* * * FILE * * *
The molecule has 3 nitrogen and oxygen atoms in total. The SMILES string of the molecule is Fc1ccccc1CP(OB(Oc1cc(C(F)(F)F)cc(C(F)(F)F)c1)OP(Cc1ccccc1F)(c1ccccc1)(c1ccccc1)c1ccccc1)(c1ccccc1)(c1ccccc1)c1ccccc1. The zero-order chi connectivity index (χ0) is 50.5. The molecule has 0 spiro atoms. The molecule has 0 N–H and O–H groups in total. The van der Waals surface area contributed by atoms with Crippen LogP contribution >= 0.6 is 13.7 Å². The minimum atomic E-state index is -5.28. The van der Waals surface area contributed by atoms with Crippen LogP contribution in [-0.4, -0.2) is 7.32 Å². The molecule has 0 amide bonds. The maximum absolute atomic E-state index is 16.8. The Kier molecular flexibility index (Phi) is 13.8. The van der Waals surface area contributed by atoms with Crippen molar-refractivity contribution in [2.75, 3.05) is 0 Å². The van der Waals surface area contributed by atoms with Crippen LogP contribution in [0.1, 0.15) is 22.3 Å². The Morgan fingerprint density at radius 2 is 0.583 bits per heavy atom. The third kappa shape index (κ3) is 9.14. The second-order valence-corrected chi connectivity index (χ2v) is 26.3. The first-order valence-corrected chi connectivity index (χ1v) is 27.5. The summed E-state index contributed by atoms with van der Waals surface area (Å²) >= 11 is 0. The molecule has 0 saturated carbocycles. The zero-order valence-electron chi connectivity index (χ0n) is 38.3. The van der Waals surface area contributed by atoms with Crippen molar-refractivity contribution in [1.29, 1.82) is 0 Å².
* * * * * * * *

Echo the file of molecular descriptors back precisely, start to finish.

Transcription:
The molecule has 3 nitrogen and oxygen atoms in total. The SMILES string of the molecule is Fc1ccccc1CP(OB(Oc1cc(C(F)(F)F)cc(C(F)(F)F)c1)OP(Cc1ccccc1F)(c1ccccc1)(c1ccccc1)c1ccccc1)(c1ccccc1)(c1ccccc1)c1ccccc1. The zero-order chi connectivity index (χ0) is 50.5. The molecule has 0 spiro atoms. The molecule has 0 N–H and O–H groups in total. The van der Waals surface area contributed by atoms with Crippen LogP contribution >= 0.6 is 13.7 Å². The minimum atomic E-state index is -5.28. The van der Waals surface area contributed by atoms with Crippen LogP contribution in [-0.4, -0.2) is 7.32 Å². The molecule has 0 amide bonds. The maximum absolute atomic E-state index is 16.8. The Kier molecular flexibility index (Phi) is 13.8. The van der Waals surface area contributed by atoms with Crippen molar-refractivity contribution in [2.75, 3.05) is 0 Å². The van der Waals surface area contributed by atoms with Crippen LogP contribution in [0.1, 0.15) is 22.3 Å². The Morgan fingerprint density at radius 2 is 0.583 bits per heavy atom. The third kappa shape index (κ3) is 9.14. The second-order valence-corrected chi connectivity index (χ2v) is 26.3. The first-order valence-corrected chi connectivity index (χ1v) is 27.5. The summed E-state index contributed by atoms with van der Waals surface area (Å²) >= 11 is 0. The molecule has 0 saturated carbocycles. The zero-order valence-electron chi connectivity index (χ0n) is 38.3. The van der Waals surface area contributed by atoms with Crippen molar-refractivity contribution in [1.29, 1.82) is 0 Å².